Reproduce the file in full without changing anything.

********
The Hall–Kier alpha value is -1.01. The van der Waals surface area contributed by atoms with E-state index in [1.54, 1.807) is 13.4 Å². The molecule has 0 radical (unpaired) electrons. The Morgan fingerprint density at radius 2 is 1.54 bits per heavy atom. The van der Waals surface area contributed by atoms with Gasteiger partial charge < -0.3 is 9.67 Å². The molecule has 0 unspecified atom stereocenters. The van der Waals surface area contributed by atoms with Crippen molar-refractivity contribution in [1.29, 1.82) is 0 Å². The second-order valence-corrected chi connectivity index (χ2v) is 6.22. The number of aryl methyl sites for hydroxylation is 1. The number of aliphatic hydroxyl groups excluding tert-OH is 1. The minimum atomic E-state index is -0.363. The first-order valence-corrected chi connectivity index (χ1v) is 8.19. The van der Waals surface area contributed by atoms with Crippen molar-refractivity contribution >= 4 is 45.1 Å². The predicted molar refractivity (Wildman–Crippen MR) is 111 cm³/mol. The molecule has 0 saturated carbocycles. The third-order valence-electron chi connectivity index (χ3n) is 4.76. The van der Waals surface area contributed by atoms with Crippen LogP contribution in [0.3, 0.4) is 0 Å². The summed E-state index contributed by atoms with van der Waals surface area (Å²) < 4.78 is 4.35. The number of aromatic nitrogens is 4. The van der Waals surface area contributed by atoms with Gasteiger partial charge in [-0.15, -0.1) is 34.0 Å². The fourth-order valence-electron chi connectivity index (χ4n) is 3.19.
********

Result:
The Hall–Kier alpha value is -1.01. The van der Waals surface area contributed by atoms with E-state index in [1.54, 1.807) is 13.4 Å². The molecule has 0 radical (unpaired) electrons. The Morgan fingerprint density at radius 2 is 1.54 bits per heavy atom. The van der Waals surface area contributed by atoms with Gasteiger partial charge < -0.3 is 9.67 Å². The molecule has 0 unspecified atom stereocenters. The van der Waals surface area contributed by atoms with Crippen molar-refractivity contribution in [1.29, 1.82) is 0 Å². The second-order valence-corrected chi connectivity index (χ2v) is 6.22. The number of aryl methyl sites for hydroxylation is 1. The number of aliphatic hydroxyl groups excluding tert-OH is 1. The minimum atomic E-state index is -0.363. The first-order valence-corrected chi connectivity index (χ1v) is 8.19. The van der Waals surface area contributed by atoms with Crippen molar-refractivity contribution >= 4 is 45.1 Å². The predicted molar refractivity (Wildman–Crippen MR) is 111 cm³/mol. The molecule has 0 saturated carbocycles. The third-order valence-electron chi connectivity index (χ3n) is 4.76. The van der Waals surface area contributed by atoms with Crippen LogP contribution in [0.3, 0.4) is 0 Å². The summed E-state index contributed by atoms with van der Waals surface area (Å²) < 4.78 is 4.35. The number of aromatic nitrogens is 4. The van der Waals surface area contributed by atoms with Gasteiger partial charge in [-0.15, -0.1) is 34.0 Å². The fourth-order valence-electron chi connectivity index (χ4n) is 3.19.